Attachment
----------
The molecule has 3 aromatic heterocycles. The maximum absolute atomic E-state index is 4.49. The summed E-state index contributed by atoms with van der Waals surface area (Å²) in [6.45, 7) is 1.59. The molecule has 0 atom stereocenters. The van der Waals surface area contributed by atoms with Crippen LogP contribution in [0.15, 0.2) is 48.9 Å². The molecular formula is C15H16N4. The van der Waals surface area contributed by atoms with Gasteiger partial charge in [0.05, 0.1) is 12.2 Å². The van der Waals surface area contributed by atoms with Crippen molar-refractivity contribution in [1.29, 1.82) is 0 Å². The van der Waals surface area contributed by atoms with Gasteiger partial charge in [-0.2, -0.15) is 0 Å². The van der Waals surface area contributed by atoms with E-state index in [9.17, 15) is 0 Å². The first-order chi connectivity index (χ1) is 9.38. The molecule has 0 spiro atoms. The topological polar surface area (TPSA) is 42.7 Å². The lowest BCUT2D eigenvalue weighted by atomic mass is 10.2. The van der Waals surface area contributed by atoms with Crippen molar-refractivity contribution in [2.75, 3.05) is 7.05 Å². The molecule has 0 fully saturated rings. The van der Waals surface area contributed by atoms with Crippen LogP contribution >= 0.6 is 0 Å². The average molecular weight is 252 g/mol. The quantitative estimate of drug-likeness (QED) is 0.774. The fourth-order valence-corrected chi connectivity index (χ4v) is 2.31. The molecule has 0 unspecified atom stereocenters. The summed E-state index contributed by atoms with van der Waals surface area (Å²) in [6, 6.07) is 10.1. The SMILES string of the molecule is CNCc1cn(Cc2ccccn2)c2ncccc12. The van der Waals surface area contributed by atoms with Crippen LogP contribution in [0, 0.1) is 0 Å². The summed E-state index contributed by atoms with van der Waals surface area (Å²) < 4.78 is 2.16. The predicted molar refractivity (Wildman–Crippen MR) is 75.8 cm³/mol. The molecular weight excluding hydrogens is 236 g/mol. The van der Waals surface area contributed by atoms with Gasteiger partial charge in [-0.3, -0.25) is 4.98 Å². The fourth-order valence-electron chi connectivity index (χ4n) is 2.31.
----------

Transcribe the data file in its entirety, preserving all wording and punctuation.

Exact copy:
The molecule has 3 aromatic heterocycles. The maximum absolute atomic E-state index is 4.49. The summed E-state index contributed by atoms with van der Waals surface area (Å²) in [6.45, 7) is 1.59. The molecule has 0 atom stereocenters. The van der Waals surface area contributed by atoms with Crippen LogP contribution in [0.15, 0.2) is 48.9 Å². The molecular formula is C15H16N4. The van der Waals surface area contributed by atoms with Gasteiger partial charge in [0.05, 0.1) is 12.2 Å². The van der Waals surface area contributed by atoms with Crippen molar-refractivity contribution in [1.29, 1.82) is 0 Å². The van der Waals surface area contributed by atoms with Gasteiger partial charge in [-0.2, -0.15) is 0 Å². The van der Waals surface area contributed by atoms with E-state index in [9.17, 15) is 0 Å². The first-order chi connectivity index (χ1) is 9.38. The molecule has 0 spiro atoms. The topological polar surface area (TPSA) is 42.7 Å². The lowest BCUT2D eigenvalue weighted by atomic mass is 10.2. The van der Waals surface area contributed by atoms with Crippen molar-refractivity contribution in [2.75, 3.05) is 7.05 Å². The molecule has 0 fully saturated rings. The van der Waals surface area contributed by atoms with Crippen LogP contribution >= 0.6 is 0 Å². The average molecular weight is 252 g/mol. The quantitative estimate of drug-likeness (QED) is 0.774. The fourth-order valence-corrected chi connectivity index (χ4v) is 2.31. The molecule has 0 unspecified atom stereocenters. The summed E-state index contributed by atoms with van der Waals surface area (Å²) in [6, 6.07) is 10.1. The SMILES string of the molecule is CNCc1cn(Cc2ccccn2)c2ncccc12. The van der Waals surface area contributed by atoms with Crippen LogP contribution in [0, 0.1) is 0 Å². The summed E-state index contributed by atoms with van der Waals surface area (Å²) < 4.78 is 2.16. The predicted molar refractivity (Wildman–Crippen MR) is 75.8 cm³/mol. The molecular weight excluding hydrogens is 236 g/mol. The van der Waals surface area contributed by atoms with Gasteiger partial charge in [-0.3, -0.25) is 4.98 Å². The fourth-order valence-electron chi connectivity index (χ4n) is 2.31.